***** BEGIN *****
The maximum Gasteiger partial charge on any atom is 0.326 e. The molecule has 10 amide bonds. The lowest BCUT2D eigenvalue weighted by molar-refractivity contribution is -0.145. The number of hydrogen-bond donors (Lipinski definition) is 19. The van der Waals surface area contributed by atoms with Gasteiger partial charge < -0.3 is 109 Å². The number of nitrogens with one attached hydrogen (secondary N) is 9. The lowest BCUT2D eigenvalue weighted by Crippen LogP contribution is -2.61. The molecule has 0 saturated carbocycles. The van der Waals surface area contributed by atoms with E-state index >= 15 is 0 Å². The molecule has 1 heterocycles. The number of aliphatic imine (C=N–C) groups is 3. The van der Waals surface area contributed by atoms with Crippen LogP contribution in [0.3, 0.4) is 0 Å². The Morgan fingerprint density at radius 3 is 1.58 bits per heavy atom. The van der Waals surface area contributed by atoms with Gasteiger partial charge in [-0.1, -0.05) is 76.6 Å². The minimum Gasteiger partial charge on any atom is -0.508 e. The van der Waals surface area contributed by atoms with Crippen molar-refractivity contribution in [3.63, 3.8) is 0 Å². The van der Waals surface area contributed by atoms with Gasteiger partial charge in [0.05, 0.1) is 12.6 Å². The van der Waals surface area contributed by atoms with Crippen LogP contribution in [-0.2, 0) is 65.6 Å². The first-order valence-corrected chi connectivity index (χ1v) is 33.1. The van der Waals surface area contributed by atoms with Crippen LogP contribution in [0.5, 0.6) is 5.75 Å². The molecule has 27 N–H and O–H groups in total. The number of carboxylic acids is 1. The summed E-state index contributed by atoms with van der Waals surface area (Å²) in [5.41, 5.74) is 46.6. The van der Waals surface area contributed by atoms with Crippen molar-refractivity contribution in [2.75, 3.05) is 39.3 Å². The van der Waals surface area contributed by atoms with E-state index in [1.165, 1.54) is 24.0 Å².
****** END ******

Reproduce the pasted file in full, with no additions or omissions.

The maximum Gasteiger partial charge on any atom is 0.326 e. The molecule has 10 amide bonds. The lowest BCUT2D eigenvalue weighted by molar-refractivity contribution is -0.145. The number of hydrogen-bond donors (Lipinski definition) is 19. The van der Waals surface area contributed by atoms with Gasteiger partial charge < -0.3 is 109 Å². The number of nitrogens with one attached hydrogen (secondary N) is 9. The lowest BCUT2D eigenvalue weighted by Crippen LogP contribution is -2.61. The molecule has 0 saturated carbocycles. The van der Waals surface area contributed by atoms with E-state index >= 15 is 0 Å². The molecule has 1 heterocycles. The number of aliphatic imine (C=N–C) groups is 3. The van der Waals surface area contributed by atoms with Crippen LogP contribution in [0.3, 0.4) is 0 Å². The Morgan fingerprint density at radius 3 is 1.58 bits per heavy atom. The van der Waals surface area contributed by atoms with Gasteiger partial charge in [-0.1, -0.05) is 76.6 Å². The minimum Gasteiger partial charge on any atom is -0.508 e. The van der Waals surface area contributed by atoms with Crippen molar-refractivity contribution in [3.63, 3.8) is 0 Å². The van der Waals surface area contributed by atoms with Gasteiger partial charge in [0.05, 0.1) is 12.6 Å². The van der Waals surface area contributed by atoms with Crippen LogP contribution in [-0.2, 0) is 65.6 Å². The first-order valence-corrected chi connectivity index (χ1v) is 33.1. The van der Waals surface area contributed by atoms with Crippen LogP contribution in [0.5, 0.6) is 5.75 Å². The molecule has 27 N–H and O–H groups in total. The number of carboxylic acids is 1. The summed E-state index contributed by atoms with van der Waals surface area (Å²) in [5.41, 5.74) is 46.6. The van der Waals surface area contributed by atoms with Crippen molar-refractivity contribution in [2.75, 3.05) is 39.3 Å². The van der Waals surface area contributed by atoms with E-state index in [1.165, 1.54) is 24.0 Å².